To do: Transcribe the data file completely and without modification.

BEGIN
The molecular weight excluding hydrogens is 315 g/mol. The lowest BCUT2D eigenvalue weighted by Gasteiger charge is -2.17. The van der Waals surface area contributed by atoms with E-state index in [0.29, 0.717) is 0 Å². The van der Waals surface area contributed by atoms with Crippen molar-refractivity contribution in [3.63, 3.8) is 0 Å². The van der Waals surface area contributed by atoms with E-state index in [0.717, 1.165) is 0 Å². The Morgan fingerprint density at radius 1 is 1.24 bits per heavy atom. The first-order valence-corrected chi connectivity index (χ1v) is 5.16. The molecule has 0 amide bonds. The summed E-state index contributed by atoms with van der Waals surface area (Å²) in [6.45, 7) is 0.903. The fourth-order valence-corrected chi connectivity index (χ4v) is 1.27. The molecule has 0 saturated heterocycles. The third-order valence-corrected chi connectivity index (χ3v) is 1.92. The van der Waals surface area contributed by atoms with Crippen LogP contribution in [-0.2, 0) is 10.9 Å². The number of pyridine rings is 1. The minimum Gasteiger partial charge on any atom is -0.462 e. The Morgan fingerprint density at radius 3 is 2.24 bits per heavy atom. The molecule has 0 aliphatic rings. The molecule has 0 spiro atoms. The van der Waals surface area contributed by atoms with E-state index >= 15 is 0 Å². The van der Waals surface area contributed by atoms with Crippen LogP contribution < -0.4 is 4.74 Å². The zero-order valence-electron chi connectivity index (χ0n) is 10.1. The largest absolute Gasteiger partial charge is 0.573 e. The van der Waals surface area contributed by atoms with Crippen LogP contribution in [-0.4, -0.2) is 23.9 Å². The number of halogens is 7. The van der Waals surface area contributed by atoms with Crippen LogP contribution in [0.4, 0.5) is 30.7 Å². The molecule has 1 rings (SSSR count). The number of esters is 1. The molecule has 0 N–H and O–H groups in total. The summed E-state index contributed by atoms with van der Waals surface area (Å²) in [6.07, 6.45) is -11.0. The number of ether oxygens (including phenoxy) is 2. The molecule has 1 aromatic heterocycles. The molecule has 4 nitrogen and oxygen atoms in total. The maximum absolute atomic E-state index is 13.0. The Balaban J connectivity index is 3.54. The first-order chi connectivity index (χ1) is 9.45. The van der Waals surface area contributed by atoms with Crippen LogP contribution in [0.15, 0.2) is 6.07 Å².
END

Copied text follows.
The molecular weight excluding hydrogens is 315 g/mol. The lowest BCUT2D eigenvalue weighted by Gasteiger charge is -2.17. The van der Waals surface area contributed by atoms with E-state index in [0.29, 0.717) is 0 Å². The van der Waals surface area contributed by atoms with Crippen molar-refractivity contribution in [3.63, 3.8) is 0 Å². The van der Waals surface area contributed by atoms with E-state index in [0.717, 1.165) is 0 Å². The Morgan fingerprint density at radius 1 is 1.24 bits per heavy atom. The first-order valence-corrected chi connectivity index (χ1v) is 5.16. The molecule has 0 amide bonds. The summed E-state index contributed by atoms with van der Waals surface area (Å²) in [6.45, 7) is 0.903. The fourth-order valence-corrected chi connectivity index (χ4v) is 1.27. The molecule has 0 saturated heterocycles. The third-order valence-corrected chi connectivity index (χ3v) is 1.92. The van der Waals surface area contributed by atoms with Crippen LogP contribution in [-0.2, 0) is 10.9 Å². The number of pyridine rings is 1. The minimum Gasteiger partial charge on any atom is -0.462 e. The Morgan fingerprint density at radius 3 is 2.24 bits per heavy atom. The molecule has 0 aliphatic rings. The molecule has 0 spiro atoms. The van der Waals surface area contributed by atoms with E-state index >= 15 is 0 Å². The van der Waals surface area contributed by atoms with Crippen LogP contribution < -0.4 is 4.74 Å². The zero-order valence-electron chi connectivity index (χ0n) is 10.1. The largest absolute Gasteiger partial charge is 0.573 e. The van der Waals surface area contributed by atoms with Crippen LogP contribution in [-0.4, -0.2) is 23.9 Å². The number of halogens is 7. The van der Waals surface area contributed by atoms with Crippen LogP contribution in [0.4, 0.5) is 30.7 Å². The molecule has 1 rings (SSSR count). The number of esters is 1. The molecule has 0 N–H and O–H groups in total. The summed E-state index contributed by atoms with van der Waals surface area (Å²) in [6.07, 6.45) is -11.0. The number of ether oxygens (including phenoxy) is 2. The molecule has 1 aromatic heterocycles. The molecule has 4 nitrogen and oxygen atoms in total. The maximum absolute atomic E-state index is 13.0. The Balaban J connectivity index is 3.54. The first-order chi connectivity index (χ1) is 9.45. The van der Waals surface area contributed by atoms with Crippen LogP contribution in [0.15, 0.2) is 6.07 Å².